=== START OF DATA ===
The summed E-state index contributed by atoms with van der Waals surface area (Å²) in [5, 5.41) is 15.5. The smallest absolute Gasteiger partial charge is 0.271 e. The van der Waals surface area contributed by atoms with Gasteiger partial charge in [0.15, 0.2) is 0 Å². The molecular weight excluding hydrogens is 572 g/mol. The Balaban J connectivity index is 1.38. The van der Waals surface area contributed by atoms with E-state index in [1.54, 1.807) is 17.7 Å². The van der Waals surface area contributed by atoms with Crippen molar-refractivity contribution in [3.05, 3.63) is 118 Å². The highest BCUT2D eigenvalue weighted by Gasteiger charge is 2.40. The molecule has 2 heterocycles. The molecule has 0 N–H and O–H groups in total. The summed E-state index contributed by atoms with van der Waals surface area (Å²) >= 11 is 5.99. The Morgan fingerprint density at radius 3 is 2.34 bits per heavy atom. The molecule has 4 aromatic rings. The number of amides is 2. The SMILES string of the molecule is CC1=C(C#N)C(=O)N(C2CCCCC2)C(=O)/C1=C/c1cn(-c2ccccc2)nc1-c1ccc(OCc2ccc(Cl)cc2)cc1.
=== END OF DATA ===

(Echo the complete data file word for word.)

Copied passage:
The summed E-state index contributed by atoms with van der Waals surface area (Å²) in [5, 5.41) is 15.5. The smallest absolute Gasteiger partial charge is 0.271 e. The van der Waals surface area contributed by atoms with Gasteiger partial charge in [0.15, 0.2) is 0 Å². The molecular weight excluding hydrogens is 572 g/mol. The Balaban J connectivity index is 1.38. The van der Waals surface area contributed by atoms with E-state index in [1.54, 1.807) is 17.7 Å². The van der Waals surface area contributed by atoms with Crippen molar-refractivity contribution in [3.05, 3.63) is 118 Å². The highest BCUT2D eigenvalue weighted by Gasteiger charge is 2.40. The molecule has 2 heterocycles. The molecule has 0 N–H and O–H groups in total. The summed E-state index contributed by atoms with van der Waals surface area (Å²) >= 11 is 5.99. The Morgan fingerprint density at radius 3 is 2.34 bits per heavy atom. The molecule has 4 aromatic rings. The number of amides is 2. The SMILES string of the molecule is CC1=C(C#N)C(=O)N(C2CCCCC2)C(=O)/C1=C/c1cn(-c2ccccc2)nc1-c1ccc(OCc2ccc(Cl)cc2)cc1.